Sitwon! Thanks for the informative response, it's nice to read answers to these questions!
About classes, I'm still learning the concept of classes, I actually just started the introduction to classes part of my book yesterday. To my understanding they are data structures of functions and used for program organization. I'm still not quite there yet to the point where I can incorporate the concept of classes into my programs (well, not programs, better said random groups of functions!) but I hope to be soon.
Yes, classes are a collection of functions (called members) and data upon which those members operate. It's like you're creating a new data type, but giving it a bunch of semantic meaning and helper functions specific to that data type.
In regards to regex, yes, per your advice I have changed and it is much more versatile than using find() and 10 times more versatile than using line[x:x] == 'searchstring' to match patterns. On the negative side it's not the easiest module to use and takes a little getting used to : ( I've figured out how to make it ID mac addresses but I'm still working on making it identify IP addresses.
You can find a LOT of examples for common patterns like IP addresses, email address, phone numbers, etc. online. Most of the time you can just cut&paste the one you need (although I still recommend learning the language so you understand what the pattern you're using actually does).
Dude, mannny thanks for the fifo pipe advice. I haven't had time to read in depth into this concept but this weekend I am going to and will definitely share my findings. From what I have seen, there are no python programs out there yet that use this technique of parsing output and I hope to be the first!
I'm sure that there must be other python scripts out there that use named pipes, but I think it's probably a less popular technique because it only works on Unix-like systems. Python coders like to write cross-platform code and named pipes aren't portable to Windows systems.
I have a question for you on the ethics of coding Sitwon. My book constantly talks about writing code so it can be easily read and reused by others. I assume it's "ok" for me to use other's code? I mean... some things are a little over my head, but if I copy paste them from another program, I can usually catch on to what it's doing and figure out a way to rewrite it so it looks like I did it and didn't just copy and paste, but from what my book is telling me it's ok to just copy paste code from other open source programs? Coming from a capitalist environment, this concept isn't heavily accepted and I want to make sure it's ok hah : P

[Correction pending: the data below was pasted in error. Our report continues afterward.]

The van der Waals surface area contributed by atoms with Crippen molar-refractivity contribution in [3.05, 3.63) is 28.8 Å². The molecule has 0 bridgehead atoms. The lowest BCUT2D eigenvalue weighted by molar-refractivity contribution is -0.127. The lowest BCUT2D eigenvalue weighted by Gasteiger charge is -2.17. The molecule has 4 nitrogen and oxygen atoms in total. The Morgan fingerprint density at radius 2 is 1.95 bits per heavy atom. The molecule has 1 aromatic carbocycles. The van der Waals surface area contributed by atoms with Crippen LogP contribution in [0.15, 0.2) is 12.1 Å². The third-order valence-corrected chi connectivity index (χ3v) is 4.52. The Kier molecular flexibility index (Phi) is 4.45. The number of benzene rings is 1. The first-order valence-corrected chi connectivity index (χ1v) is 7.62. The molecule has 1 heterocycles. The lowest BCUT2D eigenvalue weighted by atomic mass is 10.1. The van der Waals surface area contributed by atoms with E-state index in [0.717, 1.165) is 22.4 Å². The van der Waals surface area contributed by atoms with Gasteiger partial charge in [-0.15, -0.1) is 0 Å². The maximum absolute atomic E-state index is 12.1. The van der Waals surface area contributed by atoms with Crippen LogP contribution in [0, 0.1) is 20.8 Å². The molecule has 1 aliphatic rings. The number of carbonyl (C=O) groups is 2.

Well this can be something of a complicated issue, and there's some subjectivity involved. To simplify it as much as I can, think about it like you would any other language. Imagine you're writing a college paper and your school has a strict policy on academic dishonesty. As a student you're not typically expected to be an expert on the subject matter so it's perfectly acceptable for you to do research and consult the works and opinions of other people with experience in whatever subject matter you're writing about. The same way you would cite those other authors in your paper you should cite the authors of source code that you have substantially copied. Now the subjectivity comes in determining what is a "substantial" copy and what isn't. Some bits of code might be novel and worth attributing to the original author, while others might just be idiomatic patterns of the language which are would be considered obvious to anyone fluent in the language. That judgement will just take experience. If in doubt, cite the author of the code you are borrowing.
In general, these rules apply to all code regardless of what license they are covered by. If your "borrowing" falls within Fair Use then it doesn't matter which license the code was released under. (This has not been heavily tested in court, but it has been upheld in a few notable cases such as SCO v. IBM.) The distinction comes in when you are copying more significant functionality or even the entire program and redistributing it largely intact. In those cases, merely citing the author is not enough, you must also comply with the terms of whatever license is attached to that source code which grants you permission to make copies in cases that fall outside the scope of Fair Use (or not, if it happens to be proprietary code).
The important things to understand are:
A.) Open Source software is not necessarily at odds with Capitalism. The two can and do work together all the time.
B.) Intellectual property laws are complex, convoluted, and subjective (which is why we have lawyers and judges).
C.) The court assumes that as a computer programmer you are equally capable of understanding the legalese in a license agreement as a trained lawyer (Blizzard v. BNet), you can't use the IANAL excuse.
Edited by Sitwon, 28 April 2012 - 10:33 AM.